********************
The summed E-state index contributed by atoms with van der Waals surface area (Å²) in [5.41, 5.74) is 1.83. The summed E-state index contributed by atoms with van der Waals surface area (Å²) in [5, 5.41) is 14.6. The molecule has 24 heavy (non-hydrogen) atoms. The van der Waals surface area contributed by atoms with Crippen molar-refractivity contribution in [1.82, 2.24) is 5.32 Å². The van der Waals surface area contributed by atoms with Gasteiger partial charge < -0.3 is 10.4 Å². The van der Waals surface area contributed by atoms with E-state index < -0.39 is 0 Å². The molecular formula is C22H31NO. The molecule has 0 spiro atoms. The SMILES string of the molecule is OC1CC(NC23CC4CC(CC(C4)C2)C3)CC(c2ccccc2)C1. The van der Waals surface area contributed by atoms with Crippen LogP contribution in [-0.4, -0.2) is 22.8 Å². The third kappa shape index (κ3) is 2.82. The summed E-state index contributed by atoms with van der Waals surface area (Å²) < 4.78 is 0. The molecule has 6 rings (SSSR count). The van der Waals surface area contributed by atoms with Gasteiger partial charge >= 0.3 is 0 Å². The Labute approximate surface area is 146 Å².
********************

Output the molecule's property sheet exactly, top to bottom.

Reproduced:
The summed E-state index contributed by atoms with van der Waals surface area (Å²) in [5.41, 5.74) is 1.83. The summed E-state index contributed by atoms with van der Waals surface area (Å²) in [5, 5.41) is 14.6. The molecule has 24 heavy (non-hydrogen) atoms. The van der Waals surface area contributed by atoms with Crippen molar-refractivity contribution in [1.82, 2.24) is 5.32 Å². The van der Waals surface area contributed by atoms with Gasteiger partial charge < -0.3 is 10.4 Å². The van der Waals surface area contributed by atoms with E-state index < -0.39 is 0 Å². The molecular formula is C22H31NO. The molecule has 0 spiro atoms. The SMILES string of the molecule is OC1CC(NC23CC4CC(CC(C4)C2)C3)CC(c2ccccc2)C1. The van der Waals surface area contributed by atoms with Crippen LogP contribution in [-0.4, -0.2) is 22.8 Å². The third kappa shape index (κ3) is 2.82. The summed E-state index contributed by atoms with van der Waals surface area (Å²) < 4.78 is 0. The molecule has 6 rings (SSSR count). The van der Waals surface area contributed by atoms with Gasteiger partial charge >= 0.3 is 0 Å². The Labute approximate surface area is 146 Å².